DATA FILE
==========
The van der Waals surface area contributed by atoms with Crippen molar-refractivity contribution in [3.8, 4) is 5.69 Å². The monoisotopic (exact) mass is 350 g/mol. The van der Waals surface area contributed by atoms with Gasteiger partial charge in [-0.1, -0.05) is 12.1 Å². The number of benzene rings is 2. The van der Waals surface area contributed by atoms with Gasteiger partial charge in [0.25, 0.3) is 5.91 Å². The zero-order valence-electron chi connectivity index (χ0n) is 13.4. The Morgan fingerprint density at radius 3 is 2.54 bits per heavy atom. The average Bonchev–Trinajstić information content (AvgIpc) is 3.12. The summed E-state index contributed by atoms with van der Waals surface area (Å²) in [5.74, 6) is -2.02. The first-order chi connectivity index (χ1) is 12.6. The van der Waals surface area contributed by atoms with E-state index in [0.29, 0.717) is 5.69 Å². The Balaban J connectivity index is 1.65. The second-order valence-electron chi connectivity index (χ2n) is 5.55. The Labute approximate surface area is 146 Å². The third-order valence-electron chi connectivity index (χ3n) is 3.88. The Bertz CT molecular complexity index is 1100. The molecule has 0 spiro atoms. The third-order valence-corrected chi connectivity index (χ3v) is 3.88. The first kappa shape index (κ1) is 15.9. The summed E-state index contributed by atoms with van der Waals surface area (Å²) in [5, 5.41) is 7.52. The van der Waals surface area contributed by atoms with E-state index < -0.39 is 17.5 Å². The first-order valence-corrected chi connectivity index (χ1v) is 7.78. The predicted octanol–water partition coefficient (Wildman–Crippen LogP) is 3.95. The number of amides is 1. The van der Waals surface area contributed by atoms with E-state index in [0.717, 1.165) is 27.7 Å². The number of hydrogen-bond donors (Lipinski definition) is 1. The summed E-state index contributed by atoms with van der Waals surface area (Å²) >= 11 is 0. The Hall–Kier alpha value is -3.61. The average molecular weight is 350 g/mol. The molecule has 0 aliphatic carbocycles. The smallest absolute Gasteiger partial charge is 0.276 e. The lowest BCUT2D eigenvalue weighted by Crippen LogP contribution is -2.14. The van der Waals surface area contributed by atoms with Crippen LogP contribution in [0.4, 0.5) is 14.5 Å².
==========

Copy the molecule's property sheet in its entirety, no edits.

The van der Waals surface area contributed by atoms with Crippen molar-refractivity contribution in [3.8, 4) is 5.69 Å². The monoisotopic (exact) mass is 350 g/mol. The van der Waals surface area contributed by atoms with Gasteiger partial charge in [-0.1, -0.05) is 12.1 Å². The number of benzene rings is 2. The van der Waals surface area contributed by atoms with Gasteiger partial charge in [0.25, 0.3) is 5.91 Å². The zero-order valence-electron chi connectivity index (χ0n) is 13.4. The Morgan fingerprint density at radius 3 is 2.54 bits per heavy atom. The average Bonchev–Trinajstić information content (AvgIpc) is 3.12. The summed E-state index contributed by atoms with van der Waals surface area (Å²) in [5.74, 6) is -2.02. The first-order chi connectivity index (χ1) is 12.6. The van der Waals surface area contributed by atoms with E-state index in [0.29, 0.717) is 5.69 Å². The Balaban J connectivity index is 1.65. The second-order valence-electron chi connectivity index (χ2n) is 5.55. The Labute approximate surface area is 146 Å². The third-order valence-electron chi connectivity index (χ3n) is 3.88. The Bertz CT molecular complexity index is 1100. The molecule has 0 spiro atoms. The third-order valence-corrected chi connectivity index (χ3v) is 3.88. The first kappa shape index (κ1) is 15.9. The summed E-state index contributed by atoms with van der Waals surface area (Å²) in [5, 5.41) is 7.52. The van der Waals surface area contributed by atoms with E-state index < -0.39 is 17.5 Å². The first-order valence-corrected chi connectivity index (χ1v) is 7.78. The predicted octanol–water partition coefficient (Wildman–Crippen LogP) is 3.95. The number of amides is 1. The van der Waals surface area contributed by atoms with E-state index in [0.717, 1.165) is 27.7 Å². The number of hydrogen-bond donors (Lipinski definition) is 1. The summed E-state index contributed by atoms with van der Waals surface area (Å²) >= 11 is 0. The Hall–Kier alpha value is -3.61. The average molecular weight is 350 g/mol. The molecule has 0 aliphatic carbocycles. The smallest absolute Gasteiger partial charge is 0.276 e. The lowest BCUT2D eigenvalue weighted by Crippen LogP contribution is -2.14. The van der Waals surface area contributed by atoms with Crippen LogP contribution in [0.4, 0.5) is 14.5 Å².